“I’ve been touring since 2011 and it goes by really fast,” he said. “My route to stardom has been a scenic one. I’ve got a lot of miles and experience under me now and it feels like I’m just settling into, creatively, what I always knew I was, which is that Appalachian soul funk guy; Muscle Shoals meets Nashville.”

Most of that can be attributed to the major health scare White experienced not long ago. While playing onstage in the summer of 2019, the musician suffered a brain hemorrhage shortly after he was diagnosed with arteriovenous malformation (AVM). The hemorrhage ultimately affected mobility on much of his left side and he has since had to learn how to walk again. After six brain surgeries and countless hours of therapy, he still has issues with his left foot and suffers some numbness in his left hand, which, of course, affects his guitar playing. He knows it could have been much worse, though, and draws strength from his faith in God, tireless support from his family, and the many prayers he has received from fans as he continues to recover.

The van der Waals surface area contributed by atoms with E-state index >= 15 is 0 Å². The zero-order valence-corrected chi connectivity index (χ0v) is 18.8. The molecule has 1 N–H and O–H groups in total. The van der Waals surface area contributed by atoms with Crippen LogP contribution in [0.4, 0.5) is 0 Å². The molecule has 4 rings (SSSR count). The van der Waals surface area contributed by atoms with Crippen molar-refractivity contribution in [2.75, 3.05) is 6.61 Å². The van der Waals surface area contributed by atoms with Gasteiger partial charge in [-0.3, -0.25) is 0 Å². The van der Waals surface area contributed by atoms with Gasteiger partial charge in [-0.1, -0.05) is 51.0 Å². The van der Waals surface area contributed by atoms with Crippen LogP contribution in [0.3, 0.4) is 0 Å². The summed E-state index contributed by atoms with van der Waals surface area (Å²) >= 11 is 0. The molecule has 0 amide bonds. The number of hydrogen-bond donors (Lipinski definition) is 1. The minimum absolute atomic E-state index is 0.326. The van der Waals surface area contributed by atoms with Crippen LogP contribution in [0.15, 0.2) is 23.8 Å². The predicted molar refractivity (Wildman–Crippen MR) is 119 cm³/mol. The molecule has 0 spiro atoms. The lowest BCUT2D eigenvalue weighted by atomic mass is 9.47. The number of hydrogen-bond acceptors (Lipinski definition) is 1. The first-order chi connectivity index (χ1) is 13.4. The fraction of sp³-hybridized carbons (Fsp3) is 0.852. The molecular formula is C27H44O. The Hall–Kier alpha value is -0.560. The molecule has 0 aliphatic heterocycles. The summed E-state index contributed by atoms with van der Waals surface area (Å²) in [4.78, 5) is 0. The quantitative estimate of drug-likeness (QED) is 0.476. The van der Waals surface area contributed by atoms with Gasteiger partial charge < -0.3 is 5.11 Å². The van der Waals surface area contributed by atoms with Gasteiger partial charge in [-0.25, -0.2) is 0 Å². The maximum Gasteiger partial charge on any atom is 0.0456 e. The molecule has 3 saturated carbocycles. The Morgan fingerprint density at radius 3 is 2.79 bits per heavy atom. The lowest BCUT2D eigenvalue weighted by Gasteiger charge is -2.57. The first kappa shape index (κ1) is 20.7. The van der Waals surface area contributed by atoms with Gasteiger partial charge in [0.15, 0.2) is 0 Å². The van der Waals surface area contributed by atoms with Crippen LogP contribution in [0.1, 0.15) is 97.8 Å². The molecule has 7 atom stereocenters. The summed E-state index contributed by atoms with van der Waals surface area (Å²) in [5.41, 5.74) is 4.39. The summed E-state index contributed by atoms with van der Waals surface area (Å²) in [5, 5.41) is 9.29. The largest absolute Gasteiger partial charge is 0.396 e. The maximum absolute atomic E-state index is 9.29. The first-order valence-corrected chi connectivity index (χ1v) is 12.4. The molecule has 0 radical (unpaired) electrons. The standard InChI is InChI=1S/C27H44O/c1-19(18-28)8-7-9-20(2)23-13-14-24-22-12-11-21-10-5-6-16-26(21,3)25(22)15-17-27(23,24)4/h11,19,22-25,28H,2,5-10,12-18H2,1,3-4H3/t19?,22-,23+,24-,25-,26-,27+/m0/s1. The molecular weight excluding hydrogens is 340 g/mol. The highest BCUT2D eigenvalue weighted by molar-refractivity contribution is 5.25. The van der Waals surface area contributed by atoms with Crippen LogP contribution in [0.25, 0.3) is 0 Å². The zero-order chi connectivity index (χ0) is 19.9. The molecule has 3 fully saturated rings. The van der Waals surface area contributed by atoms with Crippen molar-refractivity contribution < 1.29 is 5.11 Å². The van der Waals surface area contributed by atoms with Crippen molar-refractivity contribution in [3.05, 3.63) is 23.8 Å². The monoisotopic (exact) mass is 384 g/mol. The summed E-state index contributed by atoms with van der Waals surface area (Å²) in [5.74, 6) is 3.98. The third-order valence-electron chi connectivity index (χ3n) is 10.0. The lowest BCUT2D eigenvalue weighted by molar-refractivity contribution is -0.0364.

“All I can say is that angels are real, Jesus is real, and I’ve seen it,” he said. “I prayed for healing a lot. And what God showed me is, ‘You’re praying for healing, but I’ve already healed you. I told you I would heal you.’ But he didn’t perform a miracle where I’m walking fine and can play guitar like Jimi Hendrix. And the reason he didn’t perform that is because maybe some 14-year-old kid needs to see me limp onstage and try to play that guitar and go, ‘Look, I’m having trouble breaking through this chromatic thing on guitar or my fingers are hurting, but this guy learned how to walk again at 36 and he’s still doing it, so I need to push forward.’ So, that’s why God is healing me. I’ve already been healed because I’m alive, but maybe somebody needs to see me limp on stage or hear the story of what I call my ‘bear attack,’ and that’s what a true testimony is and being joyful in that.”